Airline rules for passengers who take up more than one seat are neither new nor surprising. Forget about passenger comfort (the airlines already have, of course), it’s a financial issue. A passenger who takes up more than one seat is consuming a scarce resource (in the economic sense): seat 42A on Flight ABC123 on July 29, 2010 can only be sold once. If it doesn’t bring in any revenue, it never will. So, charging bigger passengers extra is a prudent financial move. Yet, this is only part of the problem.
Goodwill on the planes, in an effort to make overweight passengers more comfortable and avoid embarrassing situations, is resulting in uneven policy enforcement, which costs the airlines cash and makes instances of seemingly unfair treatment even worse.
And, the prevailing attitude in the marketplace seems to support this thinking. Even passengers affected by this policy are on board with it, so to speak, as one passenger noted in a letter to USA Today’s “Traveler’s Aide”. The problem is enforcement, which tends to be a tad uneven. The passenger noted in his letter:
The flight attendant had moved another large man to the outside seat in that row so there was a space between us. The agent told me I could either pay for a second seat or get off and wait for the next flight to New Orleans
. I opted to pay and go home. The gate person embarrassed me and asked for my credit card, but didn’t require the same from the other large passenger.
The passenger was upset with how the Southwest flight attendant handled the situation. Of course, this airline is no stranger to high-profile gaffes with big passengers. Some passengers are able to get away with spilling into a second seat, while others are stuck shelling out for an extra ticket. And some simply don’t bother, and they invariably are seated right next to you. For the airlines, the challenge is in figuring out who should have to buy an extra seat. According to USA Today, “That means Southwest agents end up eyeballing those arriving passengers and guessing whether they comfortably fit into seats-without actually seeing them seated.” An overweight passenger may slip through the cracks on one flight but could have to pry open his wallet on another.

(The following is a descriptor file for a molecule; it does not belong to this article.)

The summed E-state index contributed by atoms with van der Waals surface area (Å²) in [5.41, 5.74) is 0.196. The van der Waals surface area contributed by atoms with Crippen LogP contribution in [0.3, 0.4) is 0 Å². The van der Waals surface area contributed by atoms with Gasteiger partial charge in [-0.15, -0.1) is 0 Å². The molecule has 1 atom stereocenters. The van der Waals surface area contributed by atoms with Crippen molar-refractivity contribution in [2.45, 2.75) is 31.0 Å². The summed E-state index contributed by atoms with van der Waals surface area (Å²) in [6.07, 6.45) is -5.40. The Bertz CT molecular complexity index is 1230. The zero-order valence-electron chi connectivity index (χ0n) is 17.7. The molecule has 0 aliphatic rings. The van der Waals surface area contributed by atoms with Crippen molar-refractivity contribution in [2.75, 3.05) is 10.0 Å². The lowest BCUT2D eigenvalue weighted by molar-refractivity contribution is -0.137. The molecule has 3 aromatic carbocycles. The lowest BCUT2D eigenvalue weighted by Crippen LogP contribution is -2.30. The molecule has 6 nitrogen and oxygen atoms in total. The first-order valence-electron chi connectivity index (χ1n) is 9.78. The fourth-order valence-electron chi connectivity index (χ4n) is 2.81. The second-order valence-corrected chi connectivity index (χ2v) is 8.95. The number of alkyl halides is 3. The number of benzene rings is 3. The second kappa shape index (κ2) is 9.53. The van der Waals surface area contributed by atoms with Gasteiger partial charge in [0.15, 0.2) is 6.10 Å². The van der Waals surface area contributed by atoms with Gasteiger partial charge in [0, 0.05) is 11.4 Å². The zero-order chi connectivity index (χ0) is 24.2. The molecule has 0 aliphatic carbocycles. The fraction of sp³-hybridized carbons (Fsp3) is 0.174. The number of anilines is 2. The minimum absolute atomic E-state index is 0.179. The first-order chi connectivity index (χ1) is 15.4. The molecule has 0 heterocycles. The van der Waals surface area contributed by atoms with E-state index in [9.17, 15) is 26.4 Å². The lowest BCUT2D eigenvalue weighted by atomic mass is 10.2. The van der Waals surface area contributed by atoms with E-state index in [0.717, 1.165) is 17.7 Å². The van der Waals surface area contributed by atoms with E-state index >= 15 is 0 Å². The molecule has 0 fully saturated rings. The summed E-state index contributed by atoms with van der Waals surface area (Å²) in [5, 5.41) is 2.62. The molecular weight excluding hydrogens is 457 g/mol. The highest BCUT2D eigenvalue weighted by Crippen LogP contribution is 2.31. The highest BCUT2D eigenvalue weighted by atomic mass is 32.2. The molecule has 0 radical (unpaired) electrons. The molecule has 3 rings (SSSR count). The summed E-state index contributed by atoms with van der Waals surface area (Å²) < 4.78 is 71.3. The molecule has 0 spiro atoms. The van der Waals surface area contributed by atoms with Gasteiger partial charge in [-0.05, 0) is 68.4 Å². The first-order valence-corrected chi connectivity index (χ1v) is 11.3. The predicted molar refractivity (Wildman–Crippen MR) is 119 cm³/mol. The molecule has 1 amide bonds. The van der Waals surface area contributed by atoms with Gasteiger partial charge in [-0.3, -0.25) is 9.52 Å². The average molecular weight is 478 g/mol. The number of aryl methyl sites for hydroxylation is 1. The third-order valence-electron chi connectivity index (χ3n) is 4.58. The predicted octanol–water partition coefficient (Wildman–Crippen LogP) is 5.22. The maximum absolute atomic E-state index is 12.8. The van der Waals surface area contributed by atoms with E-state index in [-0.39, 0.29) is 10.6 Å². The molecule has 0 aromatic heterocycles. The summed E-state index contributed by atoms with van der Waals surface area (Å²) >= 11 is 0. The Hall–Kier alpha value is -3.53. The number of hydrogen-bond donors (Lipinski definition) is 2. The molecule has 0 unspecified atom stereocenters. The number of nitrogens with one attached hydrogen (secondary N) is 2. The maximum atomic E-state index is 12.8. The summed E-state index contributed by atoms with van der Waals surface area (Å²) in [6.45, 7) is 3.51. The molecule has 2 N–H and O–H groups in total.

And, there is a bit of awkwardness involved:
“Without question, approaching a customer with unique seating needs who is unaware of (or has ignored) the policy is incredibly difficult,” says Southwest representative Christi Day. “However, with the use of discretion, tact, and genuine concern for customer comfort, approaching those with a clear need for additional seating is critical for ensuring that another customer is not subjected to an uncomfortable flight.”
Perhaps the greatest problem for the airlines – and I can’t believe I’m actually writing this – is that they’ve been too eager to accommodate. Customer service … good customer service … leads the airlines to give away an extra seat instead of charging when possible, or at least trying to misjudge in favor of the passenger. Or, maybe they just don’t want horror stories winding up in the hands of travel bloggers. Whatever the motivation, trying to help passengers is what leads to uneven enforcement. The inequity, of course, makes the slip-ups look worse than they are.
The solution is simple: stop the goodwill. When in doubt, charge for a second seat. It’s really that simple.
[photo by Willie Lunchmeat via Flickr]